Politics
1 min

Negligence, arrogance and incompetence

In my story on Friday about Scott Brison and his time as public works minister, I wrote about the procurement reform packages that he was pushing through. As it turns out, his successor, Conservative Michael Fortier, cancelled those reforms, fired the two people implementing them under dubious circumstances (for which there are ongoing court proceedings), and cost the treasury $2 billion, while still budgeting as though they were saving that very same $2 billion. Because yeah, that shows they were ready for prime time as a government.

Before Friday’s Question Period, Rob Oliphant made a statement to counter attacks made against him by Conservative MPs, while Libby Davies was asking questions about the HST once again.

The government made a huge document dump related to the G8/G20 security costs. The government says they’re under budget – even though all of the bills haven’t come in yet. Something to ponder until the auditor general makes her final report on the spending.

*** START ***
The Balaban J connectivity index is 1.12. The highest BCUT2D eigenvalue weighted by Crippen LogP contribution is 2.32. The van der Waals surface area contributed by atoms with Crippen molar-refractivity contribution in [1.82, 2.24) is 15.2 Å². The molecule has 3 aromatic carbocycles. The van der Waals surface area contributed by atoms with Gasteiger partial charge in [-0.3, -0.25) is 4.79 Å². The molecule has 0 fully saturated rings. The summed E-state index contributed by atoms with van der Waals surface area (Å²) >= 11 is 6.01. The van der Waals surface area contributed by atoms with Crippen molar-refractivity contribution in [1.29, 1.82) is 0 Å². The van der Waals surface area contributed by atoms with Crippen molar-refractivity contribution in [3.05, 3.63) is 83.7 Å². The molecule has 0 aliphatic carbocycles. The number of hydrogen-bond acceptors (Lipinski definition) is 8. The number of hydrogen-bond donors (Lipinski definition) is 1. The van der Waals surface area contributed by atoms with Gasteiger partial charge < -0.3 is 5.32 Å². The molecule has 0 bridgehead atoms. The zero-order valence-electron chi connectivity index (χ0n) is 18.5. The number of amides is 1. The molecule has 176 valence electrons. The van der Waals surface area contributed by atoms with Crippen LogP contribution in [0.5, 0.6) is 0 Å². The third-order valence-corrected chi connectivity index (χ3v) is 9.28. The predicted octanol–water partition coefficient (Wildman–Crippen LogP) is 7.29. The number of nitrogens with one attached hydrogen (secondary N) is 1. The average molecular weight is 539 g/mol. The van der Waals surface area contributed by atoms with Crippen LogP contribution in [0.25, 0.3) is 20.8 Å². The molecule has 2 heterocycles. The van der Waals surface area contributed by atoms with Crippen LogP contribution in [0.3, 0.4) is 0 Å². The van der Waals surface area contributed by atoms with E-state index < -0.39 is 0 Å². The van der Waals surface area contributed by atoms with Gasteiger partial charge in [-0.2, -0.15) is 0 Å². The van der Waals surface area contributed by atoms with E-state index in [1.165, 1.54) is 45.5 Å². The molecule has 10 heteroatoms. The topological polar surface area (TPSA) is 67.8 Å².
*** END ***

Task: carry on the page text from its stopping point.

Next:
What’s that? Overcrowding in our prisons? Increased reliance on less effective “static security”? Increasingly complex offender issues like addictions and mental health problems? You don’t say! Who would have thought?

What’s that? The much ballyhooed carbon sequestration technology – unproven and costly though it is – is not going to be viable without something like a carbon tax? You don’t say!

Bob Rae calls the closure of Camp Mirage – and the associated $300 million price tag – an “unbelievable act of negligence, of arrogance and of incompetence by this Conservative government.” (Hmm, kind of like Fortier and those procurement contracts?)

It looks like the government is mulling a three-year extension in Afghanistan, but in a training capacity as opposed to being on the front lines.

And finally, others in the evangelical community may not much care for Charles McVety, and yet the government keeps bowing to his demands. It makes you wonder.
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